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Post Info TOPIC: EU-US data transfer pact invalid: Court


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EU-US data transfer pact invalid: Court
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Oct 07 2015 : The Times of India (Chennai)
 
EU-US data transfer pact invalid: Court
 
NYT NEWS SERVICE
 
 
Ruling A Setback For American Tech Giants
Europe's highest court on Tuesday struck down an international agreement that had made it easy for companies to move people's digital data between the European Union (EU) and the United States.

The ruling, by the European Court of Justice, could make it more difficult for global technology giants -including the likes of Amazon, Apple, Google and Facebook -to collect and mine online information from their millions of users in the 28-member EU. The court declared the data-transfer agreement, which is known as Safe Harbor, immediately invalid.

Although most multinational firms and their lawyers have hammered out side agreements with the EU that should allow them to continue moving data across borders for now, the court's ruling could hold significant implications down the road.It will empower data-privacy regulators in each of the bloc's nations to evaluate how data is moved from their countries to the US, and it will permit national authorities to impose tougher restrictions on data transfers.

Europe's privacy watchdogs remain divided over how to police American tech companies. While France and Germany have sought more aggressive protections, Britain and Ireland have been supportive.

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Oct 07 2015 : The Times of India (Chennai)
 
TPP deal, `biggest global threat to net', signed
 
THE INDEPENDENT
 
 
 
An agreement that some campaigners have cal led the “biggest global threat to the internet“ has been signed, potentially bringing huge new restrictions on what people can do with their computers.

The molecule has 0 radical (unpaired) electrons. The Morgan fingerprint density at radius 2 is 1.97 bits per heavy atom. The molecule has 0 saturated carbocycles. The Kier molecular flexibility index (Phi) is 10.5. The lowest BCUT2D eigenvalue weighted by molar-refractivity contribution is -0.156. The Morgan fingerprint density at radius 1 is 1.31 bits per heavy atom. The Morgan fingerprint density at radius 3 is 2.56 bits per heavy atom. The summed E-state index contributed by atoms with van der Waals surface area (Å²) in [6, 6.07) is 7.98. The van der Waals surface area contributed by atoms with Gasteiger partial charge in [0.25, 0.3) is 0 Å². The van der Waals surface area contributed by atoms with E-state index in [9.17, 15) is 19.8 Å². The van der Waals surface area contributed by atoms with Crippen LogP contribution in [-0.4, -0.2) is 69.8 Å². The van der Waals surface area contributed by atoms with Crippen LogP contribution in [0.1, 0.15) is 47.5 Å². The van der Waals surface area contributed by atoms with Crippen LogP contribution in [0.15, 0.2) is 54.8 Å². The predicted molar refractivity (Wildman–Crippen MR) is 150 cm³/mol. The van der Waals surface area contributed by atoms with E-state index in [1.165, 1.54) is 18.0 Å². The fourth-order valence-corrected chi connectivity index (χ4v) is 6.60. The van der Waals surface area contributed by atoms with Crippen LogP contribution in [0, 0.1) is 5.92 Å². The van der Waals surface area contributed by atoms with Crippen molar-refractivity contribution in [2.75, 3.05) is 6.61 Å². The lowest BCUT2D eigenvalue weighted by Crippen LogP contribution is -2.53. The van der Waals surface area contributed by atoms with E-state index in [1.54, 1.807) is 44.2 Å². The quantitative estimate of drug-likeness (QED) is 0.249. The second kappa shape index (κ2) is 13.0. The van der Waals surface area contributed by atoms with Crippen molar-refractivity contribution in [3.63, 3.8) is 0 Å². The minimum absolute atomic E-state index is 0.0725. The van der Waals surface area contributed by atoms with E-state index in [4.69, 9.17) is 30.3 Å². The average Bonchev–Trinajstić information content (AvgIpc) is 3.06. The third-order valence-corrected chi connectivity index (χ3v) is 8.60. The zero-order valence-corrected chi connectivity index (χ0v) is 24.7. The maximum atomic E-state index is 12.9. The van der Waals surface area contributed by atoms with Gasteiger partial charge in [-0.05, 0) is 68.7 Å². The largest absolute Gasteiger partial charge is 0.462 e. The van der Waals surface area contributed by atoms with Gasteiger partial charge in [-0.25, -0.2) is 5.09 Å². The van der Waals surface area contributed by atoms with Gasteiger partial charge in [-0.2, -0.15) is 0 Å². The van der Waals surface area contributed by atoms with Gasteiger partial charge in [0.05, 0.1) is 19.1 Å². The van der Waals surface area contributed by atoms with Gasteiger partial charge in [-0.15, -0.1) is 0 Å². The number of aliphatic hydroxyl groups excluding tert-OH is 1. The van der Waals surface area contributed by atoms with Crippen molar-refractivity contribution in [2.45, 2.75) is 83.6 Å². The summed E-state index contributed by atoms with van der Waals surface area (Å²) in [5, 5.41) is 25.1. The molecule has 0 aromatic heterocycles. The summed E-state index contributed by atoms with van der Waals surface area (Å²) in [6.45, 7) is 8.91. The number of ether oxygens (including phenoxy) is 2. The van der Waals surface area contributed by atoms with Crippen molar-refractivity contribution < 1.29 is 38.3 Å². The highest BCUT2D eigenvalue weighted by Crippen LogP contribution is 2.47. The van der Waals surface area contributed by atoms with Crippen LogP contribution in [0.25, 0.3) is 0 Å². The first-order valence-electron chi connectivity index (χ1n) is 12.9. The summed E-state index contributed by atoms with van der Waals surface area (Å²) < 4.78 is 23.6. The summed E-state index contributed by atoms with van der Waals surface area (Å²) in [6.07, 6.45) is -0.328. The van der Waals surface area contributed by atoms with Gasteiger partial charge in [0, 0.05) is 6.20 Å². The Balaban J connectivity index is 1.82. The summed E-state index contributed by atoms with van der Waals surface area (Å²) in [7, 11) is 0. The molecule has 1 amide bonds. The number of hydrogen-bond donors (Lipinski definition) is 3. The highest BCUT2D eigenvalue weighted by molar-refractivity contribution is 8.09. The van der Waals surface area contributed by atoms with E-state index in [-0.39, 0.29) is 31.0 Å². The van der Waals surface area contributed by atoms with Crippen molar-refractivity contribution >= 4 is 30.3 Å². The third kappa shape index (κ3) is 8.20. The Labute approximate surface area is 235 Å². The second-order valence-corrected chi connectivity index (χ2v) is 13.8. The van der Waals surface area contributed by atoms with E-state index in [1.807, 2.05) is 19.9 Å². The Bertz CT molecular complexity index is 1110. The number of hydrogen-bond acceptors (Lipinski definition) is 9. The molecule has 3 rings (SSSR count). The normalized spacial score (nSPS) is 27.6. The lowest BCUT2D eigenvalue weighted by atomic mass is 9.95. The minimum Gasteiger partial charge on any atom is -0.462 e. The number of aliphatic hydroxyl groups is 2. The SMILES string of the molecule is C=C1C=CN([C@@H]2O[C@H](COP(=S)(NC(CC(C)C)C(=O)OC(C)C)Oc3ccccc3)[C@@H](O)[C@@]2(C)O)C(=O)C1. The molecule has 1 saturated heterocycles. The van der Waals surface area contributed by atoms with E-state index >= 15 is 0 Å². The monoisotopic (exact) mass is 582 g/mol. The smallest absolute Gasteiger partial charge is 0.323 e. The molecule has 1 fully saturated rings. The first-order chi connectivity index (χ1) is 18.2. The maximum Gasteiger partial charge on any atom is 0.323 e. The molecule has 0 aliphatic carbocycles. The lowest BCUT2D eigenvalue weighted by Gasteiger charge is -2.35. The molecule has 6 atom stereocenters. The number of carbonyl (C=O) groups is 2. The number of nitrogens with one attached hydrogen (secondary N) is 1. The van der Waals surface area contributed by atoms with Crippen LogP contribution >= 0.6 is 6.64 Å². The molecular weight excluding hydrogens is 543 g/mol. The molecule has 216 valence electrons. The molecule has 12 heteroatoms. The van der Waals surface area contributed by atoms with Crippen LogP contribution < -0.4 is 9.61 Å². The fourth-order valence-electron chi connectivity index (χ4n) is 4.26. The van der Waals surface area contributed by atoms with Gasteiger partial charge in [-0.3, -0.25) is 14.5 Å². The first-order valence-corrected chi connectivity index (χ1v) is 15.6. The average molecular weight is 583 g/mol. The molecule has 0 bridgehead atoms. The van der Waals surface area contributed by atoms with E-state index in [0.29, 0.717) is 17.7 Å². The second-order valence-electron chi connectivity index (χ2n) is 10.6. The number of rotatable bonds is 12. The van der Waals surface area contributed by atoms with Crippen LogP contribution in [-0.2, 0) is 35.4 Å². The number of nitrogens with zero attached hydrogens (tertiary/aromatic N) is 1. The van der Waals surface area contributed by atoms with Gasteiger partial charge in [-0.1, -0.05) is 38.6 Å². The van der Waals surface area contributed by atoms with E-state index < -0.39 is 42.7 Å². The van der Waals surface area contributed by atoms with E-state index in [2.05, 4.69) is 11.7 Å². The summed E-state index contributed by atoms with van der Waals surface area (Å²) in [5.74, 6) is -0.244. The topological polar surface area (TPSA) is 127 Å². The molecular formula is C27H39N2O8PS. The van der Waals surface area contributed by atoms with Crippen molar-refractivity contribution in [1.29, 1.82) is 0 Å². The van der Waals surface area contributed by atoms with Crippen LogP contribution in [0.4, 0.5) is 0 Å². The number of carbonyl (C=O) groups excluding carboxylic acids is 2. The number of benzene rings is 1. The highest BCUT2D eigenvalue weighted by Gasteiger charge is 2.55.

The Trans-Pacific Partnership -a trade agreement between several Pacific Rim countries including Japan and US -is the conclusion of five years of negotiations, and will cover 40% of the world's economy . Its claimed purpose is to create a unified economic bloc so that companies and businesses can trade more easily -but it also puts many of the central principles of the internet in doubt, according to campaigners.

One particularly controversial part of the provisions make it a crime to reveal corporate wrongdoing “through a computer system“. Experts have pointed out that the wording is very vague, and could lead to whistleblowers being penalised for sharing important information, and lead to journalists stopping reporting on them. Others require that online content providers -such as YouTube and Facebook -must take down content if they receive just one complaint, as they are in the US. That will be harmful for startups looking to build such businesses since they'll be required to have the resources to respond to every complaint, experts have pointed out.

In 2013, when the partnership was still being discussed, the Electronic Freedom Foundation called TPP “one of the worst global threats to the internet“. The changes could also lead to huge new rules about surveillance.

The pact has been made in secret and will not be fully published publicly for years.Tech experts wrote to the US Congress in May to demand more transparency about the agreement.



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